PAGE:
This timer is a great classroom management tool. I often overhear students telling each other, “Shhh. You’re wasting our art time. Look at the red!” It also helps with clean-up, because the students know that when the red gets to “5” (or “10”, depending on the materials we’re using), it’s time to stop working and clean-up. And bonus, I no longer have to watch the clock and remember what time the students came in, and what time they’re leaving (this is especially good if you work at multiple schools with different start times.)

A couple of years ago, when I was out on maternity leave, my fabulous sub read this book at the start of the school year. I hadn’t previously heard of it, but I was so grateful to her for having read it to my students. For the rest of the year, anytime students made a “mistake,” their peers were quick to remind them that they could turn it into a beautiful oops. Unfortunately, when my sub left, she took the book with her, but I was sure to pick up my own copy for my classroom.
For more art room books must-haves, check out this list from The Art of Education.

3. Etch A Sketch

Remember these? I picked a couple Etch A Sketches up years ago at TJMaxx for my classroom (one of them has since been stolen). I was shocked by what a hit these were. Students who aren’t normally into art love drawing on these. There is always a fight over the one Etch A Sketch in my classroom, which is why I used some PTO funds to purchase some more this year. If you can, you should definitely get a couple of these. They make great “I’m finished!” activities. You’ll be amazed by what the students can produce. I once had an elementary student who was capable of very accurately replicating buildings in the community on an Etch A Sketch. Without the aid of a photo. In under 20 minutes. Needless to say, his peers and I were blown away. In fact, his mom informed me that an Etch A Sketch was the only thing he had asked for for Christmas. 
Want to see some amazing Etch A Sketch artwork? Check out this artist, Bryan Etch (I know this artist, and I can tell you from personal experience that he throws some fab parties).
Not to be confused with teacher pens. I know some of you don’t mind sharing pencils with the students, and you probably think it’s just easier that way. Good for you. I need my own pencils (hello, germs!), and I need them to be easily identifiable as mine. I picked up this set from Anthropologie, but you can find funky pencils anywhere. Or make your own. I half expected my special pencils to go walking, but I was pleasantly surprised when they never did. In fact, I only went through two of these last year! How awesome is that? Anytime I misplaced my pencil, or left it on a table, students were very quick to return it to me. I make a big deal about never starting class without my pencil, so my students are always helping me keep track of it.
I don’t actually use these in my classroom, but I’m thinking about it. We have these at home, and they are great for my two-year old. She is intense when it comes to crayons with paper wrappers. She will sit there and peel off every little bit of paper from her crayons. And if she can’t get the paper off, guess who gets stuck doing it? I picked up a pack of Twistables for a long car trip, and I haven’t looked back. No more peeling paper!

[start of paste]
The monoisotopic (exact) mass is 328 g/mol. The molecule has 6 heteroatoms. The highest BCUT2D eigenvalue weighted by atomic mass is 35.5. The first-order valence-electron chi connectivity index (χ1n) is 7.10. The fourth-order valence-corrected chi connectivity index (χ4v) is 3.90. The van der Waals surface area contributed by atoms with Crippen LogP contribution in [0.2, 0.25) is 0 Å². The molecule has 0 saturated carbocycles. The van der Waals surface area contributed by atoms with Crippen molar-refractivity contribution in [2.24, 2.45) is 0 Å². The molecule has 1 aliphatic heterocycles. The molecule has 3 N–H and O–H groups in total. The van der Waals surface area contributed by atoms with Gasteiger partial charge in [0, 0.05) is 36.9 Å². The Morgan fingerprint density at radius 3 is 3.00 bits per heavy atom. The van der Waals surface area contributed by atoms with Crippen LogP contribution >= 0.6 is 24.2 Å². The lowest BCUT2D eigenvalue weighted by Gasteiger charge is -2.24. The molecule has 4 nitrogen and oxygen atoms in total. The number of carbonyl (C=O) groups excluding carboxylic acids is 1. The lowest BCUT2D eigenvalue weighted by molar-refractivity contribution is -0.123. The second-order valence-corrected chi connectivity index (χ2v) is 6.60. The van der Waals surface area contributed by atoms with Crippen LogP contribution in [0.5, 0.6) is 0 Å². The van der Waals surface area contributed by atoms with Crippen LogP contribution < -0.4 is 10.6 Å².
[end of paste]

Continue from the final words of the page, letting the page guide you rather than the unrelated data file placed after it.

So there you have it. A few of my favorite classroom items. What are your must-haves in your classroom? Are there any products that you just can’t live without?

Gripes, Product Reviews

Dear Crayola®:

Why? I mean, seriously, why? Why, oh why, would you do this to us poor teachers? Apparently your new marker design is “greener” since they’re made from recycled bottle caps, and I’m all about being green, BUT I am not a fan of dumb ideas. And this, Crayola®, this is a dumb design.

When a child reaches into the box of markers for the blue marker, takes the blue cap off the marker, and starts coloring, you know what they’re expecting? Yeah, they’re expecting to be coloring in blue. Not purple or green or black or red. And you know what it sounds like when a student discovers that the marker they thought was blue turns out to be green? Well, I can tell you one thing, it doesn’t sound like a happy art student.

So I ask you again, Crayola®, why would you do this? I mean, what Kindergartner is going to take the time to test the color of the marker before using it? Well, as it turns out, it’s the Kindergartner whose marker caps were on the wrong color marker three times in a row. But that’s besides the point.

Take a close look at what you’ve designed. ALL black markers in which the only indicator of color is the removable cap?* Really, Crayola®, really? Wasn’t there a better “green” solution being tossed around during your brain storming sessions? You guys came up with Model Magic® for crying out loud. And Color Wonder®. Did you even think to ask any teachers what they thought? Because I guarantee you they’d spot the flaw in your design instantly.

I suggest you head back to the drawing board. Pun intended.

UPDATE: Apparently the color is written on the side of the marker. I did not know this. But I think that just proves my point even further. If the art teacher doesn’t even notice the name on the side, how will the kids? (Thanks Shaunautumn, for pointing that out!)

* Yes, I realize the tip of the marker can indicate color, but again, that approach is flawed. Red and orange look an awfully lot alike, and how can one expect eager, excited students who rarely ever get to use markers to take the time to study the tip prior to coloring? But you get that, right? Of course you do.